Dave Roberts Biography & Los Angeles Dodgers Career
Dave Roberts
Jayne Kamin-Oncea/USA TODAY Sports

Dave Roberts was born on May 31, 1972, in Naha, Okinawa, Japan. He grew up in San Diego, Calif., starring as a multi-sport athlete for Rancho Buena Vista High School. Roberts played baseball, basketball and football.

He drew interest from schools for his football skills, but declined in favor of proceeding with a baseball career. Roberts ultimately enrolled at UCLA and earned a spot on the baseball team as a walk-on outfielder.

He impressed during his junior season, leading the Cleveland Indians to select him in the 47th round of the 1993 MLB Draft. Roberts opted against signing and returned to the Bruins for his senior season.

At the end of the year, he was selected by the Detroit Tigers in the 28th round of the 1994 MLB Draft.

Minor League career

Roberts began his professional career later that year with the Jamestown Jammers, the Tigers’ Low-A affiliate. In 54 games, he hit .292 with 12 stolen bases and drew more walks (29) than strikeouts (27).

Roberts progressed through Detroit’s farm system from 1995-98, splitting time with the organization’s High-A and Double-A affiliates. In 1998, he was traded to the Indians, along with Tim Worrell, for Geronimo Berroa.

Roberts spent all of 1998 in Double-A before receiving his first MLB promotion the following year.

Major League career

Roberts made his MLB debut on Aug. 7, 1999, against the Tampa Bay Devil Rays, collecting three hits in five at-bats with a stolen base. He appeared in 41 games for the Indians that season, batting .238 with 11 stolen bases.

Roberts appeared in 34 combined games during the 2000-01 seasons, shifting back and forth from Triple-A to the Majors. In December 2001, he was traded to the Los Angeles Dodgers for a pair fo Minor Leaguers.

Roberts was the Dodgers’ primary center fielder in 2002, posting a .718 on-base plus slugging with 45 stolen bases across 127 games. His speed and ability to play all three outfield positions made him a valuable commodity. On July 31, 2004, he was traded to the Boston Red Sox.

Roberts appeared in 45 games for the Red Sox during the stretch run, batting .256 with five stolen bases. He was responsible for one of the organization’s most memorable postseason moments in Game 4 of the American League Championship, pinch-running and stealing a base against New York Yankees closer Mariano Rivera.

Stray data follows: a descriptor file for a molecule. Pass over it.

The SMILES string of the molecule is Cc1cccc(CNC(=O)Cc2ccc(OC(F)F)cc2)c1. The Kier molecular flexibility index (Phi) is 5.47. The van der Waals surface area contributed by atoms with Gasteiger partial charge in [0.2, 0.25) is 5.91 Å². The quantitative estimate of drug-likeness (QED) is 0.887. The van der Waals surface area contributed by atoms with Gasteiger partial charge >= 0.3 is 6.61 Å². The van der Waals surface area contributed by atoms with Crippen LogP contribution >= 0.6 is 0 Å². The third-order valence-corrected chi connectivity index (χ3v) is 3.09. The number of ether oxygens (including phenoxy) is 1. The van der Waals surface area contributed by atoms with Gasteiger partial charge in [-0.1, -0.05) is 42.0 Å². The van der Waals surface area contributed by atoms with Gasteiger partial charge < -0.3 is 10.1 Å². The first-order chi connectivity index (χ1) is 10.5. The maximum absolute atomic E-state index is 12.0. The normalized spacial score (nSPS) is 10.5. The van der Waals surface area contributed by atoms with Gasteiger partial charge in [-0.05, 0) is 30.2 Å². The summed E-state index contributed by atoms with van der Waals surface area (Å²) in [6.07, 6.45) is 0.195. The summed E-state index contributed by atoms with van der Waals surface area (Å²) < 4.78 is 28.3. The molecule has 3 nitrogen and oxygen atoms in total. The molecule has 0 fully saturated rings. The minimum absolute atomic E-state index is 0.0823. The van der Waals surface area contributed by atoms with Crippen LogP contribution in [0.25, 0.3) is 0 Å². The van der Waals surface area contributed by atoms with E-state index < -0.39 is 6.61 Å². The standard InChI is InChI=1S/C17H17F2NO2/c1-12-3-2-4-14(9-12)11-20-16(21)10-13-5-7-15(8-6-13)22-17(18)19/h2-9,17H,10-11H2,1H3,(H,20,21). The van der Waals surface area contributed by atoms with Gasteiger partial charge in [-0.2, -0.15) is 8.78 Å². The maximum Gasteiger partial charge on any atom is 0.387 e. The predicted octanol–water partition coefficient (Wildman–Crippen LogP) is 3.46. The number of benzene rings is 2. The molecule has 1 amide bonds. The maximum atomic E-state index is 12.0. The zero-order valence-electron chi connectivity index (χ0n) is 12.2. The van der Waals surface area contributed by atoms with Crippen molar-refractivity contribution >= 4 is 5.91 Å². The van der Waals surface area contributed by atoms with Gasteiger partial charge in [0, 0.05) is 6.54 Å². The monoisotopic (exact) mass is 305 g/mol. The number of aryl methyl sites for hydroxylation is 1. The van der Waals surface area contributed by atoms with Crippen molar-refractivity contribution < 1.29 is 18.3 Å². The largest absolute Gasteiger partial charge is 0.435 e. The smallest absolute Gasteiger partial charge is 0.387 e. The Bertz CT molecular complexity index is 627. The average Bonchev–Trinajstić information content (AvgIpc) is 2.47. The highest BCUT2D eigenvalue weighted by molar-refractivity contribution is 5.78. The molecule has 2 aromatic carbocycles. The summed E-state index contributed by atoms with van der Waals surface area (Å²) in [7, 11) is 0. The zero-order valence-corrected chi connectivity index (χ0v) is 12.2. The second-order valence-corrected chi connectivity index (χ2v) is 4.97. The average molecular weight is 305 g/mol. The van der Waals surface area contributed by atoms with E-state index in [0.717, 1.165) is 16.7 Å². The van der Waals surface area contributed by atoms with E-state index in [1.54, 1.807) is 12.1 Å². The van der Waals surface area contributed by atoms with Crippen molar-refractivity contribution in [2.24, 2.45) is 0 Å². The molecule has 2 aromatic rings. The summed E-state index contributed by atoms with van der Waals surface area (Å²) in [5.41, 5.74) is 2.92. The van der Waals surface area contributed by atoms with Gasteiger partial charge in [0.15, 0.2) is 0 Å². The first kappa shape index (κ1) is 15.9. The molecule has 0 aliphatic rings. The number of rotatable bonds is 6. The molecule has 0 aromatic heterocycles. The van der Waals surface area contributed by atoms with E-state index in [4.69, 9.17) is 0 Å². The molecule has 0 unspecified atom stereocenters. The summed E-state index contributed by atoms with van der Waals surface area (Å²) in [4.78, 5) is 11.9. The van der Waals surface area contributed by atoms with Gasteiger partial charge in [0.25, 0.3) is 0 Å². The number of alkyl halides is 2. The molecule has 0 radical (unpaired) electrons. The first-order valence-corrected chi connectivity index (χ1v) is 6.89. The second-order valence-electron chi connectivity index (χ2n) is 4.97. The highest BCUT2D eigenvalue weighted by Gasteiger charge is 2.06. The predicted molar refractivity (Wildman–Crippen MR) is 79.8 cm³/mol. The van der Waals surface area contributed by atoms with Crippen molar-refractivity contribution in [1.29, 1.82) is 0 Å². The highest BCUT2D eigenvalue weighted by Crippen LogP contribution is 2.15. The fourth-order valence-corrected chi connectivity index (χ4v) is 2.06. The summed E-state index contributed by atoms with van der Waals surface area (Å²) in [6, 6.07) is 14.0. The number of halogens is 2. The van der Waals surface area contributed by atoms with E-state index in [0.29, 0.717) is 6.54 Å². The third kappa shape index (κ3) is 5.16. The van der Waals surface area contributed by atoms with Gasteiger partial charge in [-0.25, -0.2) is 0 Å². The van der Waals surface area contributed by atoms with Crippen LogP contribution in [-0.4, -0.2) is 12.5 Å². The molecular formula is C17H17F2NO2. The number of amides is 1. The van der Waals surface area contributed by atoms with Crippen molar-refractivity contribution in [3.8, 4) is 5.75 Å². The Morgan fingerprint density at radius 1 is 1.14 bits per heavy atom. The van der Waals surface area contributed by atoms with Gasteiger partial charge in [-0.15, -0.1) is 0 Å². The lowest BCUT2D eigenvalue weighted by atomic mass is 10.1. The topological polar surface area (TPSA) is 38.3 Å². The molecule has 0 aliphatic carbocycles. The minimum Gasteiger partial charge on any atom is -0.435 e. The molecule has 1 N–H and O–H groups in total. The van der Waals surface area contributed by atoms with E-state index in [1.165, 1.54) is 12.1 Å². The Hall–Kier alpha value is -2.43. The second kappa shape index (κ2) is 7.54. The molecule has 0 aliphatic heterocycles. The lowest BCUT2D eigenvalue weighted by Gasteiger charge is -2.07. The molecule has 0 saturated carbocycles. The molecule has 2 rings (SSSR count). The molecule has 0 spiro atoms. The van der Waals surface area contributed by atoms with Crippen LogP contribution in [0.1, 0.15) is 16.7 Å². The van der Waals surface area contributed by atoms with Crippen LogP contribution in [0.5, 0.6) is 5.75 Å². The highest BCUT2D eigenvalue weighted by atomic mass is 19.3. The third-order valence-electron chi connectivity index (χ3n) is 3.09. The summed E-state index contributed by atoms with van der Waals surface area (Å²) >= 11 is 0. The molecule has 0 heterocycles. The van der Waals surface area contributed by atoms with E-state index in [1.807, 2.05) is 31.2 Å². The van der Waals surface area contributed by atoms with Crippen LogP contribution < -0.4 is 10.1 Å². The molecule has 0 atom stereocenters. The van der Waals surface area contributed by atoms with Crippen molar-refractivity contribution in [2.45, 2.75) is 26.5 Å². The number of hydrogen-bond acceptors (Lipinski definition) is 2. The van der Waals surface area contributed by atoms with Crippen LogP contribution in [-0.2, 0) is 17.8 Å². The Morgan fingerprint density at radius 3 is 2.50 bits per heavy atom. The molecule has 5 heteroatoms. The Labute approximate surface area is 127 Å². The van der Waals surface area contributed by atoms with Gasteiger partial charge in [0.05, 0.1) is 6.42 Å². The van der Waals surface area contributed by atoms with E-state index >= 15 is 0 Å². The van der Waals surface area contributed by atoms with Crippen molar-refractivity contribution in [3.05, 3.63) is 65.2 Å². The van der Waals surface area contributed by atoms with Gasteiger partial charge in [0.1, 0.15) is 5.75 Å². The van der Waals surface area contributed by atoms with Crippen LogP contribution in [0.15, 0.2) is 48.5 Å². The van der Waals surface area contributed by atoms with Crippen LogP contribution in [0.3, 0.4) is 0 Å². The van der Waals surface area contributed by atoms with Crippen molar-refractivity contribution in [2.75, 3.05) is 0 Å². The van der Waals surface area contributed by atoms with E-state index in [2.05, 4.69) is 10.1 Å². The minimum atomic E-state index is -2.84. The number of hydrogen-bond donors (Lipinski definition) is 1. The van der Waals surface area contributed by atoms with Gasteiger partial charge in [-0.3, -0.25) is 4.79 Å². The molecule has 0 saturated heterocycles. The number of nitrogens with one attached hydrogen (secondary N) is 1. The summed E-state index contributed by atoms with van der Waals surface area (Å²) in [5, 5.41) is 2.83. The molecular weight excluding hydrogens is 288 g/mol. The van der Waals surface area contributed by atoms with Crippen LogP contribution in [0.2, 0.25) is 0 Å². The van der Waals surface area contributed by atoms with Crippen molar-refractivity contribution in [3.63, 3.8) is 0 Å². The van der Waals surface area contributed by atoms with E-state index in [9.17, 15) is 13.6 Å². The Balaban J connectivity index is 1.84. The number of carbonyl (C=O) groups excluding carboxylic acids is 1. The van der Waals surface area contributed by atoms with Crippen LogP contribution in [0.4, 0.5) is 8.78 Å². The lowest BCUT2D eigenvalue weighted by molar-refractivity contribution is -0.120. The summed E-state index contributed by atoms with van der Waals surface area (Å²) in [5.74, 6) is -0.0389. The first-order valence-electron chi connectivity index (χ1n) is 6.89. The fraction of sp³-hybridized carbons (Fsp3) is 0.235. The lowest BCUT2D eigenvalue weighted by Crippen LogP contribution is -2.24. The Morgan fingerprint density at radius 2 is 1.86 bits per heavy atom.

Roberts scored on an RBI single by Bill Mueller, allowing the Red Sox to tie the game before eventually winning in 12 innings. It sparked one of the most unprecedented comebacks in professional sports, as Boston went on to win the next four games against their biggest rival and advanced to the World Series.

While Roberts didn’t appear in any Fall Classic games, the Red Sox swept the St. Louis Cardinals and ended an 86-year championship drought.

Roberts spent the next two seasons with the San Diego Padres before latching on with the San Francisco Giants for another two-year stint. In 10 big league seasons, he hit .266 with 243 stolen bases.

Managerial career

In 2011, Roberts was hired by the Padres to serve as their first base coach. He was eventually promoted to bench coach and held the position until departing the organization in 2015.

In November 2015, the Dodgers named Roberts the 32nd manager in franchise history. He led the franchise to a 91-71 record and National League West division title in 2016, earning BBWAA National League Manager of the Year honors. Roberts joined Tommy Lasorda (1977) as the only rookie managers in franchise history to guide the Dodgers to a division title.

The Dodgers improved in Roberts’ second season as manager, winning a then-franchise record 104 games during the 2017 season. L.A. advanced to its first World Series since 1988 but fell to the Houston Astros in seven games.

The Dodgers got off to a slow start in 2018, but still won 92 wins en route to a third consecutive NL West title under Roberts. L.A. made it back to the Fall Classic but this time was defeated by the Boston Red Sox in five games.

In 2019, Roberts led the Dodgers to a franchise-best 106 wins and fourth straight NL West title. He became the first manager in MLB history to lead his team to division titles in each of his first four full seasons at the helm.

Prior to 2015, the season before Roberts’ took over, the Dodgers had never won three straight division titles in franchise history. The following year they became the first team to win the NL West in four consecutive seasons since the Divisional Era began in 1969 — a record that’s now been extended to seven.